I have another measure, Mr Speaker. High tax rates damage Britain’s competitiveness. They reduce the incentive to work, invest and start a business. The higher the taxes, the more ways people seek to avoid them, or they work elsewhere or simply work less, rather than putting their time and effort to more creative and productive ends. Take the additional rate of income tax. At 45%, it is currently higher than the headline top rate in G7 countries such as the US and Italy, and it is even higher than in social democracies such as Norway. But I am not going to cut the additional rate of tax today; I am going to abolish it altogether. From April 2023, we will have a single higher rate of income tax of 40%. That will simplify the tax system and make Britain more competitive. It will reward enterprise and work, incentivise growth, and it will benefit the whole economy and the whole country. After all, that only returns us to the top rate that we had for 20 years, including the entire time that the Opposition were last in power, bar one month.
And that is not all. I can announce today that we will cut the basic rate of income tax to 19p in April 2023—one year early. That means a tax cut for over 31 million people in just a few months’ time. This means that we will have one of the most competitive and pro-growth income tax systems in the world.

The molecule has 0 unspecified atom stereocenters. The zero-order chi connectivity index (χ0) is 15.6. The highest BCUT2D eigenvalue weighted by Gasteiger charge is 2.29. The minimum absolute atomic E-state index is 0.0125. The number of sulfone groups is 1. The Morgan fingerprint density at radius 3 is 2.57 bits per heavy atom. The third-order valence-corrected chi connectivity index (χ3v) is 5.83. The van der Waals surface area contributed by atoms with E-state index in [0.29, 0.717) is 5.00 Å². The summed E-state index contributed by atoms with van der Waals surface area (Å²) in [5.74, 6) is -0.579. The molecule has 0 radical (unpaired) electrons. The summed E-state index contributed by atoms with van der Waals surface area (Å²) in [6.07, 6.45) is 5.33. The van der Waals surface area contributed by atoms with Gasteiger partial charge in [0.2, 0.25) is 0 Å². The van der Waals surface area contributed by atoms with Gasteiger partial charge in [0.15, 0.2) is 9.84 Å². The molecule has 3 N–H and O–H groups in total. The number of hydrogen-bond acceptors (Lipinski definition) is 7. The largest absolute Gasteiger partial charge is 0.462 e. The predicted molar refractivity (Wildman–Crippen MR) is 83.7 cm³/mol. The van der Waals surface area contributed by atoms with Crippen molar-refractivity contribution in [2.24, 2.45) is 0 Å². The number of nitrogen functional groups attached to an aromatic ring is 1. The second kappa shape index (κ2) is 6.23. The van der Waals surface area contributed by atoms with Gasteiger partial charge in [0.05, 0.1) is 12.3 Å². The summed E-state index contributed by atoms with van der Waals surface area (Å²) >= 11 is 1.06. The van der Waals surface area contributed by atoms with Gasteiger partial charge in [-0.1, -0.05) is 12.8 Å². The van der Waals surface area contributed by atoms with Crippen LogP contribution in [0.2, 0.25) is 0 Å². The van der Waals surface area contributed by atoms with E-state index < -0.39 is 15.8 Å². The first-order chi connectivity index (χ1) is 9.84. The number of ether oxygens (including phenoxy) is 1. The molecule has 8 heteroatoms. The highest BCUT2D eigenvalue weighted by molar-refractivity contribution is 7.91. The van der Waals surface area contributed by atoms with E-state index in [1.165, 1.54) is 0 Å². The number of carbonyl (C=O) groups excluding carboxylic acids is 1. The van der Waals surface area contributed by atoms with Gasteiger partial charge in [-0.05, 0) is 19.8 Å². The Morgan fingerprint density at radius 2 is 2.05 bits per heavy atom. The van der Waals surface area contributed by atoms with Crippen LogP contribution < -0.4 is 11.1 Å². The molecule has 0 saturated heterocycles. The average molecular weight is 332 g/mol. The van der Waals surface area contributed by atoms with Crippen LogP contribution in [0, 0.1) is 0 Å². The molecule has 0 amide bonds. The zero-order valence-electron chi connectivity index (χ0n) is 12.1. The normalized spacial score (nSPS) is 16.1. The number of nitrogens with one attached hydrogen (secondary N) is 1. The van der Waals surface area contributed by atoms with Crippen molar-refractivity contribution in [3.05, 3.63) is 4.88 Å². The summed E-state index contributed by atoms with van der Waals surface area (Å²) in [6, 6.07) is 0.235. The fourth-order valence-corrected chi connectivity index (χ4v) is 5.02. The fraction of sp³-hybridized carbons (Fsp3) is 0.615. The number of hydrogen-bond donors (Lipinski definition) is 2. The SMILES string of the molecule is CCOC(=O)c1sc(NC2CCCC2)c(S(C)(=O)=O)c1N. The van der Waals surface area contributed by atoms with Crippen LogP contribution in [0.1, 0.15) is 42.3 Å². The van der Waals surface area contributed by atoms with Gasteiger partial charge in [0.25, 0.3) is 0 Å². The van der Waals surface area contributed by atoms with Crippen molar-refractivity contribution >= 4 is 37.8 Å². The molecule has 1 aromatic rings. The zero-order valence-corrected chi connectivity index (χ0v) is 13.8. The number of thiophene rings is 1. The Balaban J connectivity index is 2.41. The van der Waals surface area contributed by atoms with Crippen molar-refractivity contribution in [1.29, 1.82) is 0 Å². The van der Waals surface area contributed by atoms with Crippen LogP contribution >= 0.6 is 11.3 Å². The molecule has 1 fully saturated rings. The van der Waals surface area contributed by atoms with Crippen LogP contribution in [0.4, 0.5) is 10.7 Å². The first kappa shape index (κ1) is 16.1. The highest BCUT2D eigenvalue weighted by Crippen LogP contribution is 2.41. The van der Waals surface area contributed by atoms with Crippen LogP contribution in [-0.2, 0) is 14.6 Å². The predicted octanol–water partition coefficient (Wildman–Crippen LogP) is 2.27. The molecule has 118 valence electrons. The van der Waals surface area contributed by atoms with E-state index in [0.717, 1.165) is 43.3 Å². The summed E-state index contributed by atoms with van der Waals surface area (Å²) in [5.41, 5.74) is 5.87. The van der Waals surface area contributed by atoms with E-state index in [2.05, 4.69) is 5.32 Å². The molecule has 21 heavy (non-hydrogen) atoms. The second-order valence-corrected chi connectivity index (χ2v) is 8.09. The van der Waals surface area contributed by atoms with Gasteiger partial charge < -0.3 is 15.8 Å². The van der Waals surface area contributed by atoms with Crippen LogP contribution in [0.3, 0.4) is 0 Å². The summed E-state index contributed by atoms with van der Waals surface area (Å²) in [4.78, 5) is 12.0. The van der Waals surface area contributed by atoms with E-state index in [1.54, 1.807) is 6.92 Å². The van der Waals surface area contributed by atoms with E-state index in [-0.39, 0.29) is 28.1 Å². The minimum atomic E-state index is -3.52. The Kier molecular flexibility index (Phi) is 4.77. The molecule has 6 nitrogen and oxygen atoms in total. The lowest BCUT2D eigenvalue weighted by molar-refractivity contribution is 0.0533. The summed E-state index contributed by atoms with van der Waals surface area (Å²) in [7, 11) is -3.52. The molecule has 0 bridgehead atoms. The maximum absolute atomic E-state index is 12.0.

For too long in this country we have indulged in a fight over redistribution. Now we need to focus on growth, not just how we tax and spend. We will not apologise for managing the economy in a way that increases prosperity and living standards. Our entire focus is on making Britain more globally competitive, not losing out to our competitors abroad.
The Prime Minister promised that we would be a tax-cutting Government. Today, we have cut stamp duty; we have allowed businesses to keep more of their own money to invest, to innovate and to grow; we have cut income tax and national insurance for millions of workers. We are securing our place in a fiercely competitive global economy, with lower rates of corporation tax and lower rates of personal tax. We have promised to prioritise growth. We have promised a new approach for a new era. We have promised to release the enormous potential of this country. Our growth plan has delivered all those promises and more, and I commend it to the House.